Golf_Nerd Senior member

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    It's with regard to sinking in and falling out that I think larger squares have the advantage. The extra volume tends to keep a square in place on way or another.

    +1
     
  19. itsstillmatt

    itsstillmatt Senior member Dubiously Honored

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    The disappearing pocket square, like the flaccid tie knot, is one of life's tragedies that seems to have skipped me.

    A pocket square, even an expensive one, is still a somewhat trivial sartorial cost, so why not be relatively extravagant?

    For silk squares, the quality of the prints (the silk, the number of dyes used, etc.) and the fineness of the sewing in the rolled edge seem to me not to top off until you get to the realm of the most pricey.

    [​IMG]

    For other fabrics, the differences are still meaningful:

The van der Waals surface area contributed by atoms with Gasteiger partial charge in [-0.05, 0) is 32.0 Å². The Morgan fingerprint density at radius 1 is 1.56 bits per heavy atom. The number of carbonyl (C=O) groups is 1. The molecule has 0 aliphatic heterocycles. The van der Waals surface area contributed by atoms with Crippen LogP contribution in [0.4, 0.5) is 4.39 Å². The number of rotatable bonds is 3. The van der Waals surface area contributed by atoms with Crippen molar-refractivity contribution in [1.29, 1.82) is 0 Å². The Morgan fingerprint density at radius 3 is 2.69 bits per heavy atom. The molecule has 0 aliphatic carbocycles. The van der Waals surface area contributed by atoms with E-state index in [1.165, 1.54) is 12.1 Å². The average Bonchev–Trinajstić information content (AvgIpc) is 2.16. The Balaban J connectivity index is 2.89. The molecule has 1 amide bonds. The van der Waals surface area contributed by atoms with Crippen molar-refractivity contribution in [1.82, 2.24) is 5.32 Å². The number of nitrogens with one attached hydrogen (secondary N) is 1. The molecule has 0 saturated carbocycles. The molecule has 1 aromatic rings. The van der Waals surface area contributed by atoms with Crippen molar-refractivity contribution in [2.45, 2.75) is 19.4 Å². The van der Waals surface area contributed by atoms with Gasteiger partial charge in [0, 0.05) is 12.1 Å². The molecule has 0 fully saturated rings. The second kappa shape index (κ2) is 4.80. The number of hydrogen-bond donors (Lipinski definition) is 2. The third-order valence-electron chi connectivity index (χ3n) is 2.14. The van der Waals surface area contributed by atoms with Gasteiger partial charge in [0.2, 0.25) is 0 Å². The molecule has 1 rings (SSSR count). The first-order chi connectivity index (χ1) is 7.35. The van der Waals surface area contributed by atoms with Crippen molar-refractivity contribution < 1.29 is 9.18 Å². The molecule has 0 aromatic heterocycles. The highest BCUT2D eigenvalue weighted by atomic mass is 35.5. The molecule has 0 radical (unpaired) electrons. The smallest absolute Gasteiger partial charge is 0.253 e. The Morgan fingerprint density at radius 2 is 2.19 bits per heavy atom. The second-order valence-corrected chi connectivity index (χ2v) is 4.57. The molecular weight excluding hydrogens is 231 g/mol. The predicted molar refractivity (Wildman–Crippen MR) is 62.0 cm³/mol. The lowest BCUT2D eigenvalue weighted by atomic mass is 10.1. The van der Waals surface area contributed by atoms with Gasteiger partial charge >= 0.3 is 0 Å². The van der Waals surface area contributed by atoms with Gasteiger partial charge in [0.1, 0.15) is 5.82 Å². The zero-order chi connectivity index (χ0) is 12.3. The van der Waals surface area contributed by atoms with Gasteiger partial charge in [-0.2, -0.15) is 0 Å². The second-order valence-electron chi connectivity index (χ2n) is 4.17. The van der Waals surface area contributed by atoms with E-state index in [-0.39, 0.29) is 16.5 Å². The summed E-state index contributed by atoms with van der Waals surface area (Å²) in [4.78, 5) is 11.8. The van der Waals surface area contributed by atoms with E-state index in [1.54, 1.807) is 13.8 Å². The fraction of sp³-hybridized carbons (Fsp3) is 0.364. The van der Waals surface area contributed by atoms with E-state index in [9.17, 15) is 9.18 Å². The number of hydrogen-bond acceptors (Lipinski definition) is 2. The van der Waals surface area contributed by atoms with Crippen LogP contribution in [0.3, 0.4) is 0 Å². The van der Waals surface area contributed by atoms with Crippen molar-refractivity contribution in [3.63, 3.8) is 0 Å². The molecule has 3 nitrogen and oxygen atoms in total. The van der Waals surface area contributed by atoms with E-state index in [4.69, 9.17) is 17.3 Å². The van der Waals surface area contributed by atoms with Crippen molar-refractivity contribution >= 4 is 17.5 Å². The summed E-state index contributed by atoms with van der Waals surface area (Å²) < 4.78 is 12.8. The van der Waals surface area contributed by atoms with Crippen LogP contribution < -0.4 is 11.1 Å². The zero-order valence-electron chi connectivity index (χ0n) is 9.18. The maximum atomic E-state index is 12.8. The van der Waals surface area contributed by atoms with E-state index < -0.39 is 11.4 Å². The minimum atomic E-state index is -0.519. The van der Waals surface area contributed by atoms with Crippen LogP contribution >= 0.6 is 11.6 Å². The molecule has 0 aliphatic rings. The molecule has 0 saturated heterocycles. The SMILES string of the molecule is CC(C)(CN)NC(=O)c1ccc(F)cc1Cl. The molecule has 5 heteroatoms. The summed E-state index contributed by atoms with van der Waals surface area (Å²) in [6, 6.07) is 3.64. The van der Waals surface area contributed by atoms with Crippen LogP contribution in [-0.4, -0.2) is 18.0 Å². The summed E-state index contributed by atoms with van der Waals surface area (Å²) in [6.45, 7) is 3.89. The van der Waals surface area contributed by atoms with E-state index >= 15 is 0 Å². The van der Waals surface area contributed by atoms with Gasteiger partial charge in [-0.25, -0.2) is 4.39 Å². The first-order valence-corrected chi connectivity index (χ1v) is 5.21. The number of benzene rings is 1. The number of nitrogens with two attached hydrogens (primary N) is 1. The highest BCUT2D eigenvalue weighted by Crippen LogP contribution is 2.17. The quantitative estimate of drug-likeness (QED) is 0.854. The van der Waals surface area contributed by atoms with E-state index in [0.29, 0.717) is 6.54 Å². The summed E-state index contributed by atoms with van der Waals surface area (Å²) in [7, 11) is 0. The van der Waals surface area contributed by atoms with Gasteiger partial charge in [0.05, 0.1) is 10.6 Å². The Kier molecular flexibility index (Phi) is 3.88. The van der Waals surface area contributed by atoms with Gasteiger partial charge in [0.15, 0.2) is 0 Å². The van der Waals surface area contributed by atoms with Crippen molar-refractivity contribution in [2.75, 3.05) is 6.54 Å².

[​IMG]

    [​IMG]

    As is mining the past:

    [​IMG]

    - B

    I have the top three, but not the Grrranimals square. Good squares are hard enough to find without worrying about price. You really don't need many, so don't skimp.
     
  20. FidelCashflow

    FidelCashflow Senior member

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    Canada
    I find that price is not a good indication of pocket square quality. Other than the hand-rolled edges, there really is no "construction" aspect of pocket squares. It really comes down to the size you want and finding a fabric that's appealing to you.

    Two things traits I thoroughly despise in pocket squares:

    1) Freakishly large proportions. 12" square is ideal. Lots of companies seem to make 16" square squares, which doubles the bulk, increases the cost, and little else. It's ridiculous.

    2) Wide borders. I've never understood why otherwise attractive pocket squares with beautiful patterns will have wide plain borders around the edge. Doesn't that defeat the purpose of the design if you were t he square with the edges exposed?

    After some experimenting with different squares at different prices, I'm convinced Kent Wang is one of the only people out there who "gets this"